Commerce and the Court:
How and Why to Define the Commerce Issue
Commerce has been part of our nation since we founded it. To every farmer, commerce was important so that the food they grew would not spoil on waiting for transport. However, as the nation grew, our definition of commerce has changed many times. Debates over whether Congress had powers to control commerce sparked further debate on if the Courts had the right to define commerce. Every debated, including this one, has two sides that need to be explored.
I believe that the Court has a major role in government. The Courts are obliged to interpret the Constitution and to clarify laws and acts that seem to be in conflict with the Constitution. This is the primary objective of the Court system. To say that the Court has overstepped its authority in defining commerce would be to take the purpose of the Court from the Court. Also, to say that the Court has met its obligation and should now stay out is to say that the framers ideal of checks and balances has worked and is no longer needed in this matter. But my question is how can it be done if the Constitution is a living document that is always changing and never static. In my opinion, the mere fact that these debates over the interpretation of what commerce means and how it is defined is the very reason the Court system was incorporated into our government. This is why the debate seems a bit lopsided in my opinion.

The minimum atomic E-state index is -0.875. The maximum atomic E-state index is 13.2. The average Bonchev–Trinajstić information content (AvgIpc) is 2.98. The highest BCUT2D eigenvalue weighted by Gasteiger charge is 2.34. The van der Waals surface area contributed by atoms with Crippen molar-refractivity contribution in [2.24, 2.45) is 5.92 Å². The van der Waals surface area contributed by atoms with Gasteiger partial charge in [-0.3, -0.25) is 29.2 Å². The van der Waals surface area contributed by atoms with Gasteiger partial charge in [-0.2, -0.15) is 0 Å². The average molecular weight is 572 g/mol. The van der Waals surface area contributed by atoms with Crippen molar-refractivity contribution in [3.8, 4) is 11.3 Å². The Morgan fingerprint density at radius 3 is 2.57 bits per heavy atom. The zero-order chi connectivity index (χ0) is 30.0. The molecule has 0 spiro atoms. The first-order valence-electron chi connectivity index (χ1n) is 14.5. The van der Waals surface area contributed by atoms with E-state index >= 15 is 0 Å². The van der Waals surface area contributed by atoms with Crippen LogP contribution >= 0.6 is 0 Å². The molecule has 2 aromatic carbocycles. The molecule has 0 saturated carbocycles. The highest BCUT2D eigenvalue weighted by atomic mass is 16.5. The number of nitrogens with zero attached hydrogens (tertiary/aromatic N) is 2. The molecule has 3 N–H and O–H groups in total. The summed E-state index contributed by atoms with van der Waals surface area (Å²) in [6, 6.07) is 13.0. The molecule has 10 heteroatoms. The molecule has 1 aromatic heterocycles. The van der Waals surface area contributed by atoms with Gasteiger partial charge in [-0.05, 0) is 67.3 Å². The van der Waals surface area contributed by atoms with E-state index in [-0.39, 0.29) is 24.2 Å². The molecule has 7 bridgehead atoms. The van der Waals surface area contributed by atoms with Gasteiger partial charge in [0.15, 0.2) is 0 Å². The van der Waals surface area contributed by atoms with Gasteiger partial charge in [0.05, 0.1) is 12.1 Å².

As far as the topic at hand, it was clear that when states and the national government began to clash over the interpretation of commerce, it was time for the Court to step in. Without a clear definition of what commerce was, as well as what it meant by inter and intra state commerce, neither side of the controversy would never be settled. The first test of a definition came in the case of Gibbons v. Ogden. Chief Justice Marshall defined commerce not only as traffic, but also as intercourse. After that he said that the powers to regulate is thus vested in Congress to set the ground rules. This ruling started all kinds of controversy.
Other cases have come up to question this same ideal. In Panama Refining Co. v. Ryan, the Court ruled that congress had delegated its commerce power improperly, and by doing such cased problems with interstate commerce. This made an impact on the commerce issue by stating that by delegating powers with no limits to what the other party could do was in direct violation with the powers vested to Congress.
Another case that made the headlines was that of Schechter Poultry Corp. v. United States. This case questioned the point at which interstate commerce ended and where intrastate commerce began. At issue was a poultry slaughterhouse that received chickens from various sources out of state but did all their respective dealings within the state of New York. Also at issue were the NIRA's demands on labor...